It was Tuesday, and the blue porcelain teacup her mother-in-law had lent her made her wish it wasn’t Tuesday. She had chipped the scalloped rim five days ago, and coffee had been gluing itself in the chalky crack.

A chunk of brown hair made its way to her forehead; she pursed her lips and exhaled.

“Jesus,” she said. She pulled her pink-gloved hand from the depths of the sudsy sink and tried to brush her hair back into her bun. She was sticky with pomegranate soap and bubbles.

Joy watched Rupert give her a half smile, which lifted his right cheek. He had silently listened to her fucks, shits and darnits all morning. He’d told her years ago he loved her for her darnits.

“Do you think you could take out this trash once you’ve finished being a dictionary?” she asked, pointing a dripping finger at the overflowing bin.

She watched as he looked up from the newspaper where he had been working on seventeen-down of Tuesday’s crossword puzzle. Her face was as bony as a greyhound’s. His mother had said she was attractive, and maybe she was, but he had told her once that all he cared about was how his thoughts spun like racing clocks when he was with her.

“What’s a six letter word for a domineering woman?” he asked.

“Virago,” she said, her right eye squinting at him.

He rolled his eyes behind his coffee mug as he brought it to his pursed mouth. She knew he wouldn’t laugh, because, if he did, he would spill his coffee. And he refused to spill his coffee. He sat the overly milky liquid back on the grainy surface of the table letting his fingers play invisible piano notes on the handle.

“No. That doesn’t work here,” he said. He chewed on the eraser of his pencil before tapping it against the side of his mouth.

He was working at their kitchen table, and every so often she would see him glance up from his position to look at her. He would look at her through eyes that were bluer than the kitchen sink sponge she was holding. She enjoyed watching him, because he didn’t seem to care about the pencil he was holding. Every few minutes he would scratch his left collarbone, run the penciled hand through his hair and rub his thumb up and over the point.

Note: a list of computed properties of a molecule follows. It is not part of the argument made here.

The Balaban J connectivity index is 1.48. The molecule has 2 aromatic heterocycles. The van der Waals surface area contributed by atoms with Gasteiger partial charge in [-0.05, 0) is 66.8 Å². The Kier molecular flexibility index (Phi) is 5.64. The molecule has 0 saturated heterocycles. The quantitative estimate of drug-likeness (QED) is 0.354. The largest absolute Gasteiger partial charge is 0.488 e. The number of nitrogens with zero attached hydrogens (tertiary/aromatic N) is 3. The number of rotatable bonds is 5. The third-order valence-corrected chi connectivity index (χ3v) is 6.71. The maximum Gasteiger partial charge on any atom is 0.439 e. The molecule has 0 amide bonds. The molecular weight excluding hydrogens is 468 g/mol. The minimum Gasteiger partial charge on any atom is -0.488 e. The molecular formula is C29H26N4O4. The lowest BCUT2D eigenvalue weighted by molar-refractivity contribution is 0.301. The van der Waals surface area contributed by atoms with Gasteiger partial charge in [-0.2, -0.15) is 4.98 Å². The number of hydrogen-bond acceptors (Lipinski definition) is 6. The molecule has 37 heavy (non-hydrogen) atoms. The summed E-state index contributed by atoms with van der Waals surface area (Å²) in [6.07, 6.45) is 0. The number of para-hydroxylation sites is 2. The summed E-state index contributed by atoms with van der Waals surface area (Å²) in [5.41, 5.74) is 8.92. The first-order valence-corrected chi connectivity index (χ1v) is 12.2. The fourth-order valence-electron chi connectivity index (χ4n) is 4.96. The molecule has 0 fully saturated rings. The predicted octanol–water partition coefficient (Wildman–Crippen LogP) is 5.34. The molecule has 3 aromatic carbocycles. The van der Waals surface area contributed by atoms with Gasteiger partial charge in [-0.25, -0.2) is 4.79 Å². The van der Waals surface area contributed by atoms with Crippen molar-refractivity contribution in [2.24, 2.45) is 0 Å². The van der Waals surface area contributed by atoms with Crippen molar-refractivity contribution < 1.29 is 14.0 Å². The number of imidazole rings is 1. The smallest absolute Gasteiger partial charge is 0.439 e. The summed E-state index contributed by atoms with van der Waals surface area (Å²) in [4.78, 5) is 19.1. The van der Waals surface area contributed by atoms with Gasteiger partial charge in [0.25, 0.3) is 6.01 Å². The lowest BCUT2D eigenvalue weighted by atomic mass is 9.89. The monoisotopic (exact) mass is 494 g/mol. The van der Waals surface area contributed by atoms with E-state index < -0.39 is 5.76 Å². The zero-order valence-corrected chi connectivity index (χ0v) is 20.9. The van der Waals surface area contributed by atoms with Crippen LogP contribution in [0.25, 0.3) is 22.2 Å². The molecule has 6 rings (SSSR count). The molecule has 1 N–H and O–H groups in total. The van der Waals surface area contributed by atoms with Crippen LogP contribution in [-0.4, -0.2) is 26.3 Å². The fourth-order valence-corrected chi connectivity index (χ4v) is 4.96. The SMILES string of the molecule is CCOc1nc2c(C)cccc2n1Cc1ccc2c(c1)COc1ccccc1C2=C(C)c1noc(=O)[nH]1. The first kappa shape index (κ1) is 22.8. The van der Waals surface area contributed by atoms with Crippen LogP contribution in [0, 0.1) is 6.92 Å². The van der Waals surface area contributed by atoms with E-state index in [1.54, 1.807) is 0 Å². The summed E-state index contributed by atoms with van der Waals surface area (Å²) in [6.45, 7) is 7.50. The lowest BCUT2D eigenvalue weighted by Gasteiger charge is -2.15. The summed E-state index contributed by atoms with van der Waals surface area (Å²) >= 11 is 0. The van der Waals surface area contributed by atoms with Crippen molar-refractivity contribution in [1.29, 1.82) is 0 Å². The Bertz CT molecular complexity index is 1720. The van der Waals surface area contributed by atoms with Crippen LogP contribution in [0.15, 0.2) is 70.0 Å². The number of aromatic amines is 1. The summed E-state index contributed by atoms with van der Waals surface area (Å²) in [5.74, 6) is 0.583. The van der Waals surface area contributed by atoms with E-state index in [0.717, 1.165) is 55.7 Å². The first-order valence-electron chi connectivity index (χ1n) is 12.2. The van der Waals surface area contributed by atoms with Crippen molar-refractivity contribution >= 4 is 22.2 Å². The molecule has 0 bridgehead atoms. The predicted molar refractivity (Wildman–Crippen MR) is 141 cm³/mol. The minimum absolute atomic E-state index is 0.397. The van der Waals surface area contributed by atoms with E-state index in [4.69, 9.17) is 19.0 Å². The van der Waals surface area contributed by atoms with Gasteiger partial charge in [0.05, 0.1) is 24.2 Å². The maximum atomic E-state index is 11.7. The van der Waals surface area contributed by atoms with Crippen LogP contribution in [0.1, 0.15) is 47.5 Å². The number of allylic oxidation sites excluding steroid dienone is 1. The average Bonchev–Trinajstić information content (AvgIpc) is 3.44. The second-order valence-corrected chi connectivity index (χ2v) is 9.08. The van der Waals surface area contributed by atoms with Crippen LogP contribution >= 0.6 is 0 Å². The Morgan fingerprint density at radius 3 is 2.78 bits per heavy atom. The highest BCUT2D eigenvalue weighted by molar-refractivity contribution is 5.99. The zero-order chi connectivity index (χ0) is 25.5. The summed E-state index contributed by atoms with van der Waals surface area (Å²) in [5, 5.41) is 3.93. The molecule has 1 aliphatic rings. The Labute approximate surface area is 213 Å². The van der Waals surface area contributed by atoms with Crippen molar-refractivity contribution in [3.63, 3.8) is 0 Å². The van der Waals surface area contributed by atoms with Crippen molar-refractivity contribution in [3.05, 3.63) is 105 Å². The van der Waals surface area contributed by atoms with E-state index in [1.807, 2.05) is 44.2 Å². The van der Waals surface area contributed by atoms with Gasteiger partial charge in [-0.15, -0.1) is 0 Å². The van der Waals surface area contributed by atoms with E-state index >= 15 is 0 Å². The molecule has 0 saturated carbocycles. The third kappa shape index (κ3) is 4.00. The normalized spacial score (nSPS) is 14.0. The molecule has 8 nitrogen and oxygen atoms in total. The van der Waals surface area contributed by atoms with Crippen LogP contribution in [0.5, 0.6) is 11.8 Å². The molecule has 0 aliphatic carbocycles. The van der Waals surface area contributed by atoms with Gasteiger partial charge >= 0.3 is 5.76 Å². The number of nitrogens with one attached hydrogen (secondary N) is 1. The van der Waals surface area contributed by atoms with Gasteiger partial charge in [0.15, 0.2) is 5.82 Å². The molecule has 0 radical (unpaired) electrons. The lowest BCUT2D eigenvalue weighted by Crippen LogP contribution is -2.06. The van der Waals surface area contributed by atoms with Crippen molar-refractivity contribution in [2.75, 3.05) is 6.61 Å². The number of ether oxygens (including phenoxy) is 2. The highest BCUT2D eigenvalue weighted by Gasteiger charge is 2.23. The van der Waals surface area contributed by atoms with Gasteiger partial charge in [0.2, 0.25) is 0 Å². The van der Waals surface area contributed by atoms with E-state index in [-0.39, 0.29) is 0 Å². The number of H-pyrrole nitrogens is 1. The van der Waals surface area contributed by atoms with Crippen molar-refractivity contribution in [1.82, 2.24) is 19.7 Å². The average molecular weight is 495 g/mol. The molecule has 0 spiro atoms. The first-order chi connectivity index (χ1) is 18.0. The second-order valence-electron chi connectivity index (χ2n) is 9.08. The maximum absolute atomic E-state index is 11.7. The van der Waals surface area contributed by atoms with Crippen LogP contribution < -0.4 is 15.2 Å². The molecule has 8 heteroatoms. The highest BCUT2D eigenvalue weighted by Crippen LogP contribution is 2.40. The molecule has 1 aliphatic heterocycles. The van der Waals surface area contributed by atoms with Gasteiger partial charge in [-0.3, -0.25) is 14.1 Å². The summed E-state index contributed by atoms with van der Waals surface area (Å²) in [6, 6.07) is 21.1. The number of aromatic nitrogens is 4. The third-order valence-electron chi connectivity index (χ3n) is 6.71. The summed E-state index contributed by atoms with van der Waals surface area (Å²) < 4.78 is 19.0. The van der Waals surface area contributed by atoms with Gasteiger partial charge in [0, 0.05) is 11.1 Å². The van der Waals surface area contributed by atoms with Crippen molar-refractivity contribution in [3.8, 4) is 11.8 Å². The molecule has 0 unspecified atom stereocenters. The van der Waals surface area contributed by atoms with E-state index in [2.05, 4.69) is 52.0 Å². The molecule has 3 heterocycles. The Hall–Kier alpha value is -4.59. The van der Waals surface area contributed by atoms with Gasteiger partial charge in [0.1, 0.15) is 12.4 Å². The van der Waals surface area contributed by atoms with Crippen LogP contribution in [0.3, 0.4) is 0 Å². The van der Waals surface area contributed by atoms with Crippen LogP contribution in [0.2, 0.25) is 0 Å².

“Do you want to talk about what’s bothering you? Or would you rather let whatever it is fester until it stinks?” he asked her without looking up from his puzzle.

“I do not let things fester, Rupe. That’s an ugly word.” She crossed her arms, ignoring the wet gloves still on her hands.

“Putrefy,” Rupert said.

Smolder,” she said, clenching her jaw.

“Come sit, and let’s talk about your smolderings.” He tapped the seat next to him as she snapped off the dish gloves. She was wearing one of his shirts, and she felt his eyes watch her pull the bottom of it away from her body to shake it. A drop of water slid down her thigh and over her knee.

“I’m smoldering over the trash.”

“Me too. Someone should really take it out.”

“You don’t have to be impossible all the time, Rupe!” she said, fisting her hands in her hair.


It was simple; the way he said her name still made her toes ache. She leaned forward in the white whicker chair tucking her feet up underneath her and twisted her hands in her lap. He ducked his under the table and cupped her knee between his long, slender fingers and gave her a shake until she met his eyes. Then her breath hitched when he squeezed tightly.